Systemic photoallergy to terbinafine

Radoslaw Spiewak

Institute of Dermatology, Krakow, Poland

Source: Spiewak R. Systemic photoallergy to terbinafine. Allergy 2010; 75 (8): 1071-1072.


Terbinafine is an allylamine antymycotic drug with a relatively good safety profile. Minor skin rashes have been observed in 2% of treated patients (1). Photosensitivity due to terbinafine seems very rare: Until now, only isolated cases of terbinafine-induced lupus erythematosus (LE), subacute cutaneous LE or terbinafine-exacerbated LE have been reported (2-4). To the author's knowledge, this is the first description of photoallergic dermatitis to this drug.

Key words: adverse drug reactions, photoallergy, photoallergic dermatitis, photopatch testing, terbinafine.

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A 60 y.o. male was prescribed oral terbinafine (TerbiGen™, Merck Generics) for his onychomycosis. The treatment started in a sunny September, with the patient spending daily 1-3 hours outdoors. On day 6 of the therapy, an itching skin rash emerged on his forehead and dorsi of hands and gradually aggravated. Suspecting a connection with the newly-started antimycotic, the patient discontinued TerbiGen™ on day 8. However, erythema, oedema and scaling continued to progress on his face, décolleté and dorsal neck, accompanied by moderate malaise and slightly elevated body temperature. Covered areas of the skin were not involved. On day 12, the patient sought medical help after orbital swelling appeared in the preceding night. Local and oral steroids led to a significant improvement overnight, and complete clearance within 2 days.

Suspecting a photoallergic reaction, photopatch tests were carried out two months later with an extensive series of photohaptens (cosmetics, sunscreens, drugs, etc.), including patient's own drugs taken during the episode: terbinafine, thiamazole, perindopril and bisoprolol (tablets crushed and mixed with 0.5 ml saline 0.9%), following standard methodology (5). The only positive reaction was to TerbiGen™, scored as ICDRG "+" after 72 hours of application to the skin (24 h after irradiation of the site with 5 J/cm2 UVA) and "++" after 96 hours (48 h after irradiation). Crushed tablet seemed useful for initial testing, however, the results needed to be confirmed with pure substance. Thus, a second round of photopatch tests was undertaken with a dilution series of pure terbinafine hydrochloride (Sigma Aldrich) dissolved in liquid paraffin, ethanol and water at 1, 2, 5, 10 and 25% - all with "+" to "++" reactions. All tests remained negative on the non-irradiated side (Fig. 1). To exclude false-positive (phototoxic) reactions, the author underwent the same tests - all with negative results. Later on, 5 other patients with suspected photoallergy tested negative with terbinafine at 1% and 5%. Paraffin proved better vehicle for the hydrophobic terbinafine, than ethanol or water. Based on the present case, photopatch testing with 1% and 5% terbinafine hydrochloride in paraffin seems most advisable until collecting more experience.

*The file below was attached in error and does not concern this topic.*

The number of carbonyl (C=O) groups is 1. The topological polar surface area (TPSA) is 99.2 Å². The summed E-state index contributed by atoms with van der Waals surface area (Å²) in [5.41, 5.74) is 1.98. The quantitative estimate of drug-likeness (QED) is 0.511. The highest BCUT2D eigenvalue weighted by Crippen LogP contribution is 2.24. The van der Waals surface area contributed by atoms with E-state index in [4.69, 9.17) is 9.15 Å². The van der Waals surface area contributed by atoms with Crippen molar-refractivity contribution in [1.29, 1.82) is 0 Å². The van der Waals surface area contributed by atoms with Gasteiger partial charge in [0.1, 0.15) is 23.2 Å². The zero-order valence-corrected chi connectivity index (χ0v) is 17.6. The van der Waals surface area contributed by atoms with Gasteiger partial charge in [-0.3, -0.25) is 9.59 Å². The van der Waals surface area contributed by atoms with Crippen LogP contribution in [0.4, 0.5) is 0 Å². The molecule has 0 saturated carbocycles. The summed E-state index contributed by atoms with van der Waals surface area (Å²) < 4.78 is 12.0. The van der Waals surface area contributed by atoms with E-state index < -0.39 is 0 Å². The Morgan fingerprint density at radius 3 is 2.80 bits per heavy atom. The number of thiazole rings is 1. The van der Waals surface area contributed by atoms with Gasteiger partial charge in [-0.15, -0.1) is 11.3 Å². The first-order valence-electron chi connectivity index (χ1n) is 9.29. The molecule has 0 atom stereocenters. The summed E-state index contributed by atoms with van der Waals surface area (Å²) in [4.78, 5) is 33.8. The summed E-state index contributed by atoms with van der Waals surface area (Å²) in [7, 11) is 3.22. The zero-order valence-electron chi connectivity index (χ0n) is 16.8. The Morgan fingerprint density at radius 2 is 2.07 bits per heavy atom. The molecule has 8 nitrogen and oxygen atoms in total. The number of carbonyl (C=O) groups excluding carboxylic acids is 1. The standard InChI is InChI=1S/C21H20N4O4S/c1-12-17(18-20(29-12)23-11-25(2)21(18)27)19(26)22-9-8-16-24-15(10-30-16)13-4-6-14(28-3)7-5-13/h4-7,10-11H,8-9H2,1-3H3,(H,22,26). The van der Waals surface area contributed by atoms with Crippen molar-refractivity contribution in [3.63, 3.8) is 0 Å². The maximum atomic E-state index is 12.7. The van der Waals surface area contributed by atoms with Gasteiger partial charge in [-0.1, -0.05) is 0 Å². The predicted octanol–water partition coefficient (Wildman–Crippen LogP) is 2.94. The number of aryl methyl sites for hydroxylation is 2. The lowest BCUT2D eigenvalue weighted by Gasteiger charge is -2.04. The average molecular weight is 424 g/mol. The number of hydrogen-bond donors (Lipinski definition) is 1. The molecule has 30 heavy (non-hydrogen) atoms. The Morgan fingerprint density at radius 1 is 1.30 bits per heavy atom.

terbinafine photoallergy confirmed by photo patch test

Fig. 1. Photopatch testing with a dilution series (1 - 25%) of terbinafine hydrochloride, dissolved in liquid paraffin, water, and ethanol, 96 hours after application of the tests and 48 h after irradiation with 5 J/cm2 UVA. On the left-hand side (non-irradiated), no reaction to the same test substances.

The fact that the symptoms continued to aggravate after cessation of the exposure, along with negative test results in 6 controls, suggested a photoallergic, rather than phototoxic reaction. However, the relatively short period between starting terbinafine therapy and developing symptoms seemed somewhat confusing, as contact allergy requires an induction phase to develop and does not appear upon first encounter with the offending photohapten. Moreover, the induction of contact allergy seems to require exposure to the hapten via the skin in order to "condition" effector lymphocytes to migrate to the skin as target organ (6), which seems also true for photoallergy. After repeated inquiries, the patient remembered that several years prior to the present episode, he was prescribed Lamisilatt™ cream (terbinafine hydrochloride 1%) for some rash on his hands. He could recall that he had used the cream for 1-2 weeks and this was in the summer. It seems that this combination of a pre-existing inflammatory skin condition (disrupted skin barrier, danger signals) with exposure to terbinafine and solar irradiation might have created circumstances (formation of photoadducts) leading to the induction of his photoallergy.


  1. Roberts DT. Oral terbinafine (Lamisil) in the treatment of fungal infections of the skin and nails. Dermatology 1997; 194 Suppl 1: 37-9.
  2. Murphy M, Barnes L. Terbinafine-induced lupus erythematosus. Br J Dermatol 1998; 138: 708-9.
  3. Brooke R, Coulson IH, al-Dawoud A. Terbinafine-induced subacute cutaneous lupus erythematosus. Br J Dermatol 1998; 139: 1132-3.
  4. Holmes S, Kemmett D. Exacerbation of systemic lupus erythematosus induced by terbinafine. Br J Dermatol 1998; 139: 1133.
  5. Spiewak R. Patch testing for contact allergy and allergic contact dermatitis. Open Allergy J 2008; 1: 42-51.
  6. Vocanson M, Hennino A, Rozieres A, Poyet G, Nicolas JF. Effector and regulatory mechanisms in allergic contact dermatitis. Allergy 2009; 64: 1699-1714.

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Document created: 28 November 2009, last updated: 4 July 2010.